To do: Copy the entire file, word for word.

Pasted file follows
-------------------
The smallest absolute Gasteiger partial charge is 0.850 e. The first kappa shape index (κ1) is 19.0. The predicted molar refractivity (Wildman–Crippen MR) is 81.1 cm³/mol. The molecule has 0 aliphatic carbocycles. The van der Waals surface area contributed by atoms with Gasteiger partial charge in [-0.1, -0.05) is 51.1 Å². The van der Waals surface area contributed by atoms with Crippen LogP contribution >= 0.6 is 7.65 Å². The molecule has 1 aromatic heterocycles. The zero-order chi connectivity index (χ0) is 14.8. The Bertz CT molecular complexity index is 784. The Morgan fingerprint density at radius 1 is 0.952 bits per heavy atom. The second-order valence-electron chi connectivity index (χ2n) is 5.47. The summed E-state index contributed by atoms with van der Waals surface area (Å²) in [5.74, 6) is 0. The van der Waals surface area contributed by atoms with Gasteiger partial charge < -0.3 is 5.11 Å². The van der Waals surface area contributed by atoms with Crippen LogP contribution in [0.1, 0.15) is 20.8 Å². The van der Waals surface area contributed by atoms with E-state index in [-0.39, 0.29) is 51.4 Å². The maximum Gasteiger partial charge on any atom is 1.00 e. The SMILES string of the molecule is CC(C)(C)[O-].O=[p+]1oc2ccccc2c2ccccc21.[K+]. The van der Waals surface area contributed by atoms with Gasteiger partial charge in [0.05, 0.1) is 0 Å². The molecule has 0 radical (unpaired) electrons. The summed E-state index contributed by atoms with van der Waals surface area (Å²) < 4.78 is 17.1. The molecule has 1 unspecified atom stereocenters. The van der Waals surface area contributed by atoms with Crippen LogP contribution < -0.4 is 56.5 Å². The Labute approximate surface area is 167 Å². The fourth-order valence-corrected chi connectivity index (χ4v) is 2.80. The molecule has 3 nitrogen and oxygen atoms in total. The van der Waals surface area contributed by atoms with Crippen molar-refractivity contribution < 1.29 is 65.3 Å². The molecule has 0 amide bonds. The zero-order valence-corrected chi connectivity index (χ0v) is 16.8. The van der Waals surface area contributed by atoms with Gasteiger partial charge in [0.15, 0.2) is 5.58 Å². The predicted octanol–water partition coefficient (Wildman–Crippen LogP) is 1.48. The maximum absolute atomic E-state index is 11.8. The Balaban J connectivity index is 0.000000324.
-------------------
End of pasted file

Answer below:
The smallest absolute Gasteiger partial charge is 0.850 e. The first kappa shape index (κ1) is 19.0. The predicted molar refractivity (Wildman–Crippen MR) is 81.1 cm³/mol. The molecule has 0 aliphatic carbocycles. The van der Waals surface area contributed by atoms with Gasteiger partial charge in [-0.1, -0.05) is 51.1 Å². The van der Waals surface area contributed by atoms with Crippen LogP contribution >= 0.6 is 7.65 Å². The molecule has 1 aromatic heterocycles. The zero-order chi connectivity index (χ0) is 14.8. The Bertz CT molecular complexity index is 784. The Morgan fingerprint density at radius 1 is 0.952 bits per heavy atom. The second-order valence-electron chi connectivity index (χ2n) is 5.47. The summed E-state index contributed by atoms with van der Waals surface area (Å²) in [5.74, 6) is 0. The van der Waals surface area contributed by atoms with Gasteiger partial charge < -0.3 is 5.11 Å². The van der Waals surface area contributed by atoms with Crippen LogP contribution in [0.1, 0.15) is 20.8 Å². The van der Waals surface area contributed by atoms with E-state index in [-0.39, 0.29) is 51.4 Å². The maximum Gasteiger partial charge on any atom is 1.00 e. The SMILES string of the molecule is CC(C)(C)[O-].O=[p+]1oc2ccccc2c2ccccc21.[K+]. The van der Waals surface area contributed by atoms with Gasteiger partial charge in [0.05, 0.1) is 0 Å². The molecule has 0 radical (unpaired) electrons. The summed E-state index contributed by atoms with van der Waals surface area (Å²) < 4.78 is 17.1. The molecule has 1 unspecified atom stereocenters. The van der Waals surface area contributed by atoms with Crippen LogP contribution < -0.4 is 56.5 Å². The Labute approximate surface area is 167 Å². The fourth-order valence-corrected chi connectivity index (χ4v) is 2.80. The molecule has 3 nitrogen and oxygen atoms in total. The van der Waals surface area contributed by atoms with Crippen molar-refractivity contribution < 1.29 is 65.3 Å². The molecule has 0 amide bonds. The zero-order valence-corrected chi connectivity index (χ0v) is 16.8. The van der Waals surface area contributed by atoms with Gasteiger partial charge in [0.15, 0.2) is 5.58 Å². The predicted octanol–water partition coefficient (Wildman–Crippen LogP) is 1.48. The maximum absolute atomic E-state index is 11.8. The Balaban J connectivity index is 0.000000324.